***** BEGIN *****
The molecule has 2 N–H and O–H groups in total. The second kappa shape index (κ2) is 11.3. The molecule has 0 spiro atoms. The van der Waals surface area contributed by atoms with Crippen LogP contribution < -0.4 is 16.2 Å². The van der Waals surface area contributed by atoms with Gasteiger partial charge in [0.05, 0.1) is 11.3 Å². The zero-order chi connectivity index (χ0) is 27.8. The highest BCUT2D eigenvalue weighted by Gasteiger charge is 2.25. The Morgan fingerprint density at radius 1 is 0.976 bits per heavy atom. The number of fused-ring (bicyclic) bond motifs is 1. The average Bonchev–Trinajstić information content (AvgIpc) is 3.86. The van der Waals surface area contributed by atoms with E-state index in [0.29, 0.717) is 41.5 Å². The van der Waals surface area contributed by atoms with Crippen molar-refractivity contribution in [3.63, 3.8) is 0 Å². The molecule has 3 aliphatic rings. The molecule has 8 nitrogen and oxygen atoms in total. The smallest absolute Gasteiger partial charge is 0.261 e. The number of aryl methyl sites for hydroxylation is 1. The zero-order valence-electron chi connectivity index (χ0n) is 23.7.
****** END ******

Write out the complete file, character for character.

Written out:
The molecule has 2 N–H and O–H groups in total. The second kappa shape index (κ2) is 11.3. The molecule has 0 spiro atoms. The van der Waals surface area contributed by atoms with Crippen LogP contribution < -0.4 is 16.2 Å². The van der Waals surface area contributed by atoms with Gasteiger partial charge in [0.05, 0.1) is 11.3 Å². The zero-order chi connectivity index (χ0) is 27.8. The highest BCUT2D eigenvalue weighted by Gasteiger charge is 2.25. The Morgan fingerprint density at radius 1 is 0.976 bits per heavy atom. The number of fused-ring (bicyclic) bond motifs is 1. The average Bonchev–Trinajstić information content (AvgIpc) is 3.86. The van der Waals surface area contributed by atoms with E-state index in [0.29, 0.717) is 41.5 Å². The van der Waals surface area contributed by atoms with Crippen molar-refractivity contribution in [3.63, 3.8) is 0 Å². The molecule has 3 aliphatic rings. The molecule has 8 nitrogen and oxygen atoms in total. The smallest absolute Gasteiger partial charge is 0.261 e. The number of aryl methyl sites for hydroxylation is 1. The zero-order valence-electron chi connectivity index (χ0n) is 23.7.